Enjoy flavors of fall

Last weekend, we had the wonderful experience of attending the wedding of our eldest granddaughter, Amanda Christine Cunningham, as she married the love of her life, Cody Venham. They had planned everything by themselves ,and it was such a beautiful wedding and a joyful reception. She is such a beautiful girl, so it couldn’t have been anything but a beautiful wedding.

Attending a grandchild’s wedding is special. As a person gets married, they are concerned that everything will go OK and as they planned. As parents, one must face the fact the little child they loved and cared for is now a grown adult and starting a new family life, and, of course, thinking about how much all of this has cost. But as grandparents, we can just watch and enjoy as we relive in our memories of the family we started and that now is going into the third generation. The tears one might see are tears of happiness and pure joy as we watch our beloved grandchild become the beautiful bride of the person she loves and with whom she wishes to spend the rest of her life. We are very fond and proud of our new grandson. He is a good-looking and happy person, (and gainfully employed – an important thing in the eyes of parents and grandparents).

My oldest grandson, Seth Cunningham, looked very much the handsome young man he has become as he escorted his Mana, Amanda’s mother, to her seat, and then took his place in the front of the church. He seems very close to his new Dad, Cody. Congratulations and love to this new family!

Husband Norm enjoyed the wedding and reception, too. He isn’t much for weddings (or funerals), but he even dressed up and had a good time. He has always had a soft spot in his heart for Amanda and wouldn’t have missed this first wedding of a grandchild, and especially Amanda, for anything.

Now, it is back to the grindstone to get all the fall things done before winter sets in. We have had some warnings as that chilly weather has slipped in now and then in the past several days. It always seems strange to have the heat come on in the night, then the AC come on in the afternoon. One dresses in layers during these transitional days. Guess it is time to finish checking out the wardrobe for the coming months. It is also time to get some holiday plans done and things started as we all know how the time will race from now until the New Year. Just ten more weekends until Christmas – doesn’t seem possible.

The “tasting” part of the cookbook contest is in 10 days. Are you ready, finalists? That day is one of my favorite days of the year, and I am honored to be there. It is not an easy task to decide which entry will be the winning one for the grand prize since each category is different. Good luck to all of you who will be cooking for us that day. All the recipes will be printed in a special section of the paper on the Sunday before Thanksgiving so everyone will know who the winners are and have a chance to try the recipes submitted. Not all recipes can be included in the final tasting stage, so try all the recipes in the cookbook as there are many, many great cooks in our valley. I keep each year’s cookbook and often go back a few years to check out a recipe I remember.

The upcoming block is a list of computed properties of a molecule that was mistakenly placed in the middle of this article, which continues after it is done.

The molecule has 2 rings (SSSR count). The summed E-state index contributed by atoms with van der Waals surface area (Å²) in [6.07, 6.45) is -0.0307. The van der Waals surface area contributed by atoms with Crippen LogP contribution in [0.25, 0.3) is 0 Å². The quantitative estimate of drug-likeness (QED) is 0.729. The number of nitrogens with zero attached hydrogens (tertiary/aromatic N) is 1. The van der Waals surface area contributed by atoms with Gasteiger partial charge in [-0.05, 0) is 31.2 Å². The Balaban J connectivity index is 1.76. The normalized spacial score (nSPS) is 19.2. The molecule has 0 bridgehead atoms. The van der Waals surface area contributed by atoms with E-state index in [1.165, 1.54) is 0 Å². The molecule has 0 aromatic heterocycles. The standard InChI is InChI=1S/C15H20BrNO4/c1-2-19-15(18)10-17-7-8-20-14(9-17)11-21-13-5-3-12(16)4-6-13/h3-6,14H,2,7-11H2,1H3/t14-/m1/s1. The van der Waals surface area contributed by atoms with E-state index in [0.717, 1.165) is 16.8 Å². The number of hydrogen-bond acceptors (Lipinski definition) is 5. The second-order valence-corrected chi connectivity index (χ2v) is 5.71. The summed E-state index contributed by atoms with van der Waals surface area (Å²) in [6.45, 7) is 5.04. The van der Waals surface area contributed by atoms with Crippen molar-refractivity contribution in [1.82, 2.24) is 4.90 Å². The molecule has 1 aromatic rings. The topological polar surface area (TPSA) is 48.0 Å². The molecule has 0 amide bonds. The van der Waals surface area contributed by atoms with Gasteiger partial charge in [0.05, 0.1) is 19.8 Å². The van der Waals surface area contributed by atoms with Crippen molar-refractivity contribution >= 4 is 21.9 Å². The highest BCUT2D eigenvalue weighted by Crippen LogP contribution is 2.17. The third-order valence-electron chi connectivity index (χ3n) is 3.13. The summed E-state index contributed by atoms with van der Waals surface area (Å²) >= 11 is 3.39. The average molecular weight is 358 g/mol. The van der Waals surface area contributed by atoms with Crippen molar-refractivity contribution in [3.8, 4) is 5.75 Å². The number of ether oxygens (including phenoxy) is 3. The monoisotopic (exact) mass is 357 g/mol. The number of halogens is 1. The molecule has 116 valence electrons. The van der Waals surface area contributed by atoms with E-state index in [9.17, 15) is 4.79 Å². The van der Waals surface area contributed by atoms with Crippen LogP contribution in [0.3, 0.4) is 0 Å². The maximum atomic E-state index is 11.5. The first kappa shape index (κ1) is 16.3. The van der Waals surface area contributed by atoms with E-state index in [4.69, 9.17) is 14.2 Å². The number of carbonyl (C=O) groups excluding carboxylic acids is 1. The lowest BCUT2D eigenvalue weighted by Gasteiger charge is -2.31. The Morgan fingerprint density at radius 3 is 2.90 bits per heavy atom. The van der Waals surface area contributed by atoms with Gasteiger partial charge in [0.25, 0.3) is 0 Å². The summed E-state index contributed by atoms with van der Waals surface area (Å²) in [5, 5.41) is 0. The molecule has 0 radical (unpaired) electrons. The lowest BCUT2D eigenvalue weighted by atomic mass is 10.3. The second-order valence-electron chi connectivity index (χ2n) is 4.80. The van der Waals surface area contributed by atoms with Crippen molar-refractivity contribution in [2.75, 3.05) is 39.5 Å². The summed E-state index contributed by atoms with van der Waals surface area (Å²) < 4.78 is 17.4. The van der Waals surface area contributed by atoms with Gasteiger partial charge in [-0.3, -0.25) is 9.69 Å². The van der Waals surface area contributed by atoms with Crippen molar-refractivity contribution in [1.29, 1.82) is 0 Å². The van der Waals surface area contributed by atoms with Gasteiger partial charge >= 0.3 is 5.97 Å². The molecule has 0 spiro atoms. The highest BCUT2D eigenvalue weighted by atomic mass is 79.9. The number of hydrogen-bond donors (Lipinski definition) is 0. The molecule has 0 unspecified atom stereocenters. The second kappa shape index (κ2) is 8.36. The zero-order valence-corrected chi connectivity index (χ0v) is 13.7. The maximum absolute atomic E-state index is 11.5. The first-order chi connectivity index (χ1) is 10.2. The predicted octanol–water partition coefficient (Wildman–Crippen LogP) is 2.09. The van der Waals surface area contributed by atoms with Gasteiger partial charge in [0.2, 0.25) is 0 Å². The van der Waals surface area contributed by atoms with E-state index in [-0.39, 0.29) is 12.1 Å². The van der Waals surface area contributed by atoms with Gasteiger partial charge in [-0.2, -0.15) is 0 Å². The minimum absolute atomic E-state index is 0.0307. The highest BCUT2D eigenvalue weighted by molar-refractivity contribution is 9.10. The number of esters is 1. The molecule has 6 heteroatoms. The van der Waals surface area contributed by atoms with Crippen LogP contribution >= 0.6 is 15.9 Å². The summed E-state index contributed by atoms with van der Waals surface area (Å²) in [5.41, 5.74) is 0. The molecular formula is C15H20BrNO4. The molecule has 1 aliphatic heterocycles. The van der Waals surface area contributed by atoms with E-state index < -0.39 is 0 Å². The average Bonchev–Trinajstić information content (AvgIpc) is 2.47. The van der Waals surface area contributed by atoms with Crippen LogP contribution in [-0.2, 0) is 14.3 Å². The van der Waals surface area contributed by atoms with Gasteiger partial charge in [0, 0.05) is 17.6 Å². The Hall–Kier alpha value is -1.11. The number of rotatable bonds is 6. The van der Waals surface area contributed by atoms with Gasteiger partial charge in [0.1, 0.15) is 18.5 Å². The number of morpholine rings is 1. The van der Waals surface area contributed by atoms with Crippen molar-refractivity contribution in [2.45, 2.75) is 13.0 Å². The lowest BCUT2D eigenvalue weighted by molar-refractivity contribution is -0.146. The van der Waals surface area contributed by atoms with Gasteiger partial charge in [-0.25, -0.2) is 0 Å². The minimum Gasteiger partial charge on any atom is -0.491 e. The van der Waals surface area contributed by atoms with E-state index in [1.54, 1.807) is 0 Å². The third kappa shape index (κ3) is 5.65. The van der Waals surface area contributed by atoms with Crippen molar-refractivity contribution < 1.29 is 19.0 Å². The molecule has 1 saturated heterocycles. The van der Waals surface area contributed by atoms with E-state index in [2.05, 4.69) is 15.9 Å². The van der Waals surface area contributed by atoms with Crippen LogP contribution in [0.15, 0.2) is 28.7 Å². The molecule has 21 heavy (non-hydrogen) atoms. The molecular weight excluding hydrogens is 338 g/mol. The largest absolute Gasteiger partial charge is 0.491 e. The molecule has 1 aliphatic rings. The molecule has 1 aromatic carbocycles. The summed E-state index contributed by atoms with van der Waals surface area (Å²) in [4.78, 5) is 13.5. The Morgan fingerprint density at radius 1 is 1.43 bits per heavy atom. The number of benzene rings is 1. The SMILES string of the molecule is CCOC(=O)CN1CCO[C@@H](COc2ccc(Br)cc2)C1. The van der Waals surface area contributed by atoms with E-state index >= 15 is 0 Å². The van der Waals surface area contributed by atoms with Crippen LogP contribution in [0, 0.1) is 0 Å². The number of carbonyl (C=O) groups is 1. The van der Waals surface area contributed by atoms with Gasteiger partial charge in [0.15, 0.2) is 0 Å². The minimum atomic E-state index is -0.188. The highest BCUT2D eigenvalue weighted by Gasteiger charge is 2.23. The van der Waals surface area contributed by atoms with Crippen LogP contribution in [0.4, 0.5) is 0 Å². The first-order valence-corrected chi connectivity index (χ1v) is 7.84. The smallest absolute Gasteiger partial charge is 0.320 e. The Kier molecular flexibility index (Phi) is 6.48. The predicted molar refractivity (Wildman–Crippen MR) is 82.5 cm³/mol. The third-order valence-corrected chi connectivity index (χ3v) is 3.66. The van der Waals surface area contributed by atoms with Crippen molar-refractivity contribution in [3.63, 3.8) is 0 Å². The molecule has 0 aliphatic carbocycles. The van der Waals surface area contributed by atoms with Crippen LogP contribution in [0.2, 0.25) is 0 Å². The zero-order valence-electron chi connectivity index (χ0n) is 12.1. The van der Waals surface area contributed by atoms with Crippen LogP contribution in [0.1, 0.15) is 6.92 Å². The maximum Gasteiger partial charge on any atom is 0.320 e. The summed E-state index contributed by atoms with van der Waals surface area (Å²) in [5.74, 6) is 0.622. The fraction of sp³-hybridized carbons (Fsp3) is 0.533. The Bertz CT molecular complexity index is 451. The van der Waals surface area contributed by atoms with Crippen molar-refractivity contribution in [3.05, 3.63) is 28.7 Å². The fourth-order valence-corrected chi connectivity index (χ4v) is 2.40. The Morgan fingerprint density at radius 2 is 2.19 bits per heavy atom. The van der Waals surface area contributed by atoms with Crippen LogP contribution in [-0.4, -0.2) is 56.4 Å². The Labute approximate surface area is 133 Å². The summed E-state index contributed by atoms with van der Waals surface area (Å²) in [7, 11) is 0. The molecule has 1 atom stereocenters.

In the “Stone Age” when I was a kid, fall was a very busy season as a farm family got ready for the winter months. Most families burned wood for heat, and the wood cutting had to be done as soon as the crops were harvested. I remember helping Grandpa saw wood with a two-person saw, one on each side of a log. I thought I was really helping, but I am certain Grandpa did more “sawing” than I did as I pulled the saw to my side of the log. He made me feel helpful and needed, and that means a lot to a kid. I remember going for a load of coal at a local mine with my dad, riding in an old Ford truck, wooden cab, no heat, a blanket over my legs and a hot brick that had been wrapped in an old towel at my feet. Wish we had that old truck today.

By this time of year, the apples would be in a bin in the basement. All the vegetables had been canned or made into sauces and jellies (or in the barrel for cider and wine!). The corn was in the barn, waiting for time to shuck the ears – another “helpful” job I liked. As soon as the weather got colder, the butchering of a hog or two and a beef would be done. The meat was either canned or cured and smoked. The winter clothing was made ready for the cold nights and days everyone knew were coming. Homemade Christmas gifts were being worked on in the evenings and mincemeat for winter desserts and holiday dinners was being cooked and put into jars and crocks. The jars of canned food were neatly lined up in the basement so we knew we had good meals coming as the weather got colder.